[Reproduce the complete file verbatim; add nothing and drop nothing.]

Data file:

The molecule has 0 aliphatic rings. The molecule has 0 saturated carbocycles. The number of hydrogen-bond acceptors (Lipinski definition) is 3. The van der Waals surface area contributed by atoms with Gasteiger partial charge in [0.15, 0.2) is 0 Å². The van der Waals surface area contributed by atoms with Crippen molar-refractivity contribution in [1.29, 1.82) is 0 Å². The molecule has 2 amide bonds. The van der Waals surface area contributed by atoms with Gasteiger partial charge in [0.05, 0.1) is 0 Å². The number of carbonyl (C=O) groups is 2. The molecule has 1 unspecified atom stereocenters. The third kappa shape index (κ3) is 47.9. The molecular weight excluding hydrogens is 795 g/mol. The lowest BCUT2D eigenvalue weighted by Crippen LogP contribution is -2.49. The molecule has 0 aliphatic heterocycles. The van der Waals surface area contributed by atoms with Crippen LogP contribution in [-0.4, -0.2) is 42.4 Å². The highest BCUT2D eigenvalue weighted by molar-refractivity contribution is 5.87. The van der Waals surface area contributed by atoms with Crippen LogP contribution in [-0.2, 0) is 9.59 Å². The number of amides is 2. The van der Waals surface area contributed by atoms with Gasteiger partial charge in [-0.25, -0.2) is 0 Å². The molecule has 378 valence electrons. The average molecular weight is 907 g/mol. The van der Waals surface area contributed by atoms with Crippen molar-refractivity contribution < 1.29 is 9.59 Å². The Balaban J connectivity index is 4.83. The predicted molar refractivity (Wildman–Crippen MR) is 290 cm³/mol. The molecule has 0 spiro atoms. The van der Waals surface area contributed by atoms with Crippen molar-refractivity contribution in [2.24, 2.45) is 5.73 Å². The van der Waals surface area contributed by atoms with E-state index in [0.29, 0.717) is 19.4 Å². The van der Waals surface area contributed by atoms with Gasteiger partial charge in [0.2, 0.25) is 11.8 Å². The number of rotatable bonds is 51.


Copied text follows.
The molecule has 0 aliphatic rings. The molecule has 0 saturated carbocycles. The number of hydrogen-bond acceptors (Lipinski definition) is 3. The van der Waals surface area contributed by atoms with Gasteiger partial charge in [0.15, 0.2) is 0 Å². The van der Waals surface area contributed by atoms with Crippen molar-refractivity contribution in [1.29, 1.82) is 0 Å². The molecule has 2 amide bonds. The van der Waals surface area contributed by atoms with Gasteiger partial charge in [0.05, 0.1) is 0 Å². The number of carbonyl (C=O) groups is 2. The molecule has 1 unspecified atom stereocenters. The third kappa shape index (κ3) is 47.9. The molecular weight excluding hydrogens is 795 g/mol. The lowest BCUT2D eigenvalue weighted by Crippen LogP contribution is -2.49. The molecule has 0 aliphatic heterocycles. The van der Waals surface area contributed by atoms with Crippen LogP contribution in [-0.4, -0.2) is 42.4 Å². The highest BCUT2D eigenvalue weighted by molar-refractivity contribution is 5.87. The van der Waals surface area contributed by atoms with Crippen LogP contribution in [-0.2, 0) is 9.59 Å². The number of amides is 2. The van der Waals surface area contributed by atoms with Gasteiger partial charge in [-0.25, -0.2) is 0 Å². The molecule has 378 valence electrons. The average molecular weight is 907 g/mol. The van der Waals surface area contributed by atoms with Crippen molar-refractivity contribution < 1.29 is 9.59 Å². The Balaban J connectivity index is 4.83. The predicted molar refractivity (Wildman–Crippen MR) is 290 cm³/mol. The molecule has 0 spiro atoms. The van der Waals surface area contributed by atoms with Crippen molar-refractivity contribution in [2.24, 2.45) is 5.73 Å². The van der Waals surface area contributed by atoms with E-state index in [0.29, 0.717) is 19.4 Å². The van der Waals surface area contributed by atoms with Gasteiger partial charge in [0.2, 0.25) is 11.8 Å². The number of rotatable bonds is 51.